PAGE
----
Every professionist knows that the so-called “tools of the trade”, especially who own a super automatic espresso machine, are one of the most important elements needed in order to make a good job. Well, coffee making is not an exception.
In this case, the tool of the trade is the espresso machine.
You will never make a good coffee if your best automatic espresso machine is dirty or hasn’t been checked for problems in a while. There are various parts in a machine, and each of them requires different attentions and habits. Let’s see what the most important rules are.
The Coffee Grinder
Some people, when confronted about their lack of cleaning of the espresso machine, (especially when is a fully automatic espresso machine), say that the coffee residues give espresso a great taste. This couldn’t be further from the truth! If you look at (and smell) a portafilter after it hasn’t been cleaned in a while, I’m sure you will agree.
Coffee, in fact, contains lipids, which tend to oxidate and have a sour taste that will make an espresso taste anything but good.
The coffee hopper and dispenser need to be cleaned regularly with an odorless alcoholic sanitizer that makes the lipids melt and doesn’t need to be rinsed afterwards. You will only need to use a paper towel or a soft cloth to dry it.
You mustn’t use abrasive sponges nor put the hopper in the washing machine, as the aggressive detergents would ruin it.
The grinders are also a fundamental part of the cleaning process. Coffee particles are often deposited between the knives and reduce the distance between the discs (or cones, according to what type of espresso machine you are using, be carefull especially with automatic espresso machines), and therefore the size of the grains of coffee coming out of the grinder, whose grain size affects the quality of the espresso.
Those encrustations tend to oxidate and damage the espresso: how can we remove them? Detergents and water cannot be used; you should use food starch with good absorbent properties for oils and fats and grind them like you would coffee.
This maintenance work must be done at least weekly, but you should do it twice a week if you want to make sure your espresso never acquires an unpleasing aftertaste.
The Coffee Dispenser
Particular attention must also be given to the components of the coffee dispenser, including the shower, the filter and the portafilter.
The oils contained in the coffee deposit inside this parts, they are carbonised and turn black. This has an awful effect on the espresso, which acquires a bitter taste, typical of something that has been burnt. The residues also leave the dispenser and sometimes they end up in the cup, leaving an horrible black dust on the bottom of it.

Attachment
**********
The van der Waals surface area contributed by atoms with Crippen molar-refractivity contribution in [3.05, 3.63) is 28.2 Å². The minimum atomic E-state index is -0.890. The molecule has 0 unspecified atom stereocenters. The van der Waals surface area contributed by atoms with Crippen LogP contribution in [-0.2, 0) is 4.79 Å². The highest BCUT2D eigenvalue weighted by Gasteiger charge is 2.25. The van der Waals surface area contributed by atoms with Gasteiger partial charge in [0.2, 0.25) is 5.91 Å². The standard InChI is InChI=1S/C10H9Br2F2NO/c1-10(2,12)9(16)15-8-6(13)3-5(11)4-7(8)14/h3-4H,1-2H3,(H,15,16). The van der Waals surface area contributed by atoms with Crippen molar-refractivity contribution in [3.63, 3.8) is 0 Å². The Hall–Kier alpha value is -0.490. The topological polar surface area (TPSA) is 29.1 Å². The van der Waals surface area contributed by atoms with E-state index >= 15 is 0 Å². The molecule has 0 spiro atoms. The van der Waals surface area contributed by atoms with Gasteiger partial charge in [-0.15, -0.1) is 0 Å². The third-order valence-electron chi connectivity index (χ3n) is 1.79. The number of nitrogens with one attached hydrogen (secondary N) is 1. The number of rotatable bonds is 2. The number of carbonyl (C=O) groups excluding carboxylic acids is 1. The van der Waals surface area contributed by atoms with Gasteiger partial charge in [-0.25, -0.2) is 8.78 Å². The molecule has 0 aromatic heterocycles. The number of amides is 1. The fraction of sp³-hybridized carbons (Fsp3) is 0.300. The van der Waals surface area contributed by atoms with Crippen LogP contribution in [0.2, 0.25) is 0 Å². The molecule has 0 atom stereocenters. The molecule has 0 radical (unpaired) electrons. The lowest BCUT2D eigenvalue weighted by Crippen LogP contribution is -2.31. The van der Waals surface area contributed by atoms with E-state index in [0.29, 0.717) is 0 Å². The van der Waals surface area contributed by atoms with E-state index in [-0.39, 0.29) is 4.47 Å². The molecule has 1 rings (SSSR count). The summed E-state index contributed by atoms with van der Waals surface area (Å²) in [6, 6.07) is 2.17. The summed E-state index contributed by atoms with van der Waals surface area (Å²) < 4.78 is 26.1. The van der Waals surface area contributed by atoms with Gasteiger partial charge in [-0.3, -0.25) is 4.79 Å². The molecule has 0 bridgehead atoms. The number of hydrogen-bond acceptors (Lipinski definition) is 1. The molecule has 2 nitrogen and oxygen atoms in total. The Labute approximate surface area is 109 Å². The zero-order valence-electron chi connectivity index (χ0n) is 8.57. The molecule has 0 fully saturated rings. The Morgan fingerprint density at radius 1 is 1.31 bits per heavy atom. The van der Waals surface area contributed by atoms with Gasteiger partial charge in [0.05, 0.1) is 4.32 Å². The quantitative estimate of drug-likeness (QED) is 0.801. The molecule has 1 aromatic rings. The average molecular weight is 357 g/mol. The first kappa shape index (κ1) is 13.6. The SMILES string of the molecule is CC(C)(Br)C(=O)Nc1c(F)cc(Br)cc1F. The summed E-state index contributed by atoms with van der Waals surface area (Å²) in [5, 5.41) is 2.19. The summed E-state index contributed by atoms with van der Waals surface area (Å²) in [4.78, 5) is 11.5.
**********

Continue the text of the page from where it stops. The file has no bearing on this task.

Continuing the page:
For these reasons, those elements must be cleaned everyday, using a specific detergent with good emulsifier properties and that is very easy to rinse.
How can you clean the dispenser parts? First of all, you need to remove filters and portafilters and put them in warm water with detergent for fifteen minutes. No matter if in the best home espresso machine review, they said to let the machines does the work, this isn’t correct.
In the meantime, you should brush the seals and shower heads, and then clean the showers using a very small dose of detergent (3 to 5 grams) into the blind filter and activating the pump 10 seconds on, 10 seconds off, for five times. This will allow the cleaner to not only clean up the shower head but also the entire circuit and the solenoid valve. You should then use the same procedure (but without detergent) to rinse until the foam disappeares completely.
Then you can rinse the elements you had put in the water, using warm water for the portafilters and cold water for the filters, which are made of steel and won’t suffer from the temperature change.
Again, never use abrasive sponges.
If you clean everything well, you won’t even have to throw away the first coffee you make; but you still can, just to be sure!
The Steam Wand
The steam wand is the final component that has to be cleaned regularly.
Milk, in fact, when heated, forms annoying incrustations when it touches steel elements like the steam wand.
On the outiside nozzle of the wand, these incrustations may cause the growth of bacteria.
The steam wand should be cleaned after each use with a clean the steam wand after each use with a damp cloth, before and after each cycle of milk frothing, and rinse frequently. While being a good practice, this is not enough to ensure the efficiency of it.
To remove external and internal residues, you should use a specific detergent that dissolves these deposits.
This reduces the risk of bacterial growth, increases the quality of the steam supplied which is very important for the micro texture of the cream.
In order to also clean the internal parts of the steam wand, simply insert it in a solution of cold water and detergent and operate it for seven to ten times.
You can rinse using the same procedure, but with just water.
Don’t worry if you see dark residues coming out – it only means that your steam wand was particularly dirty and really needs to be cleaned more often!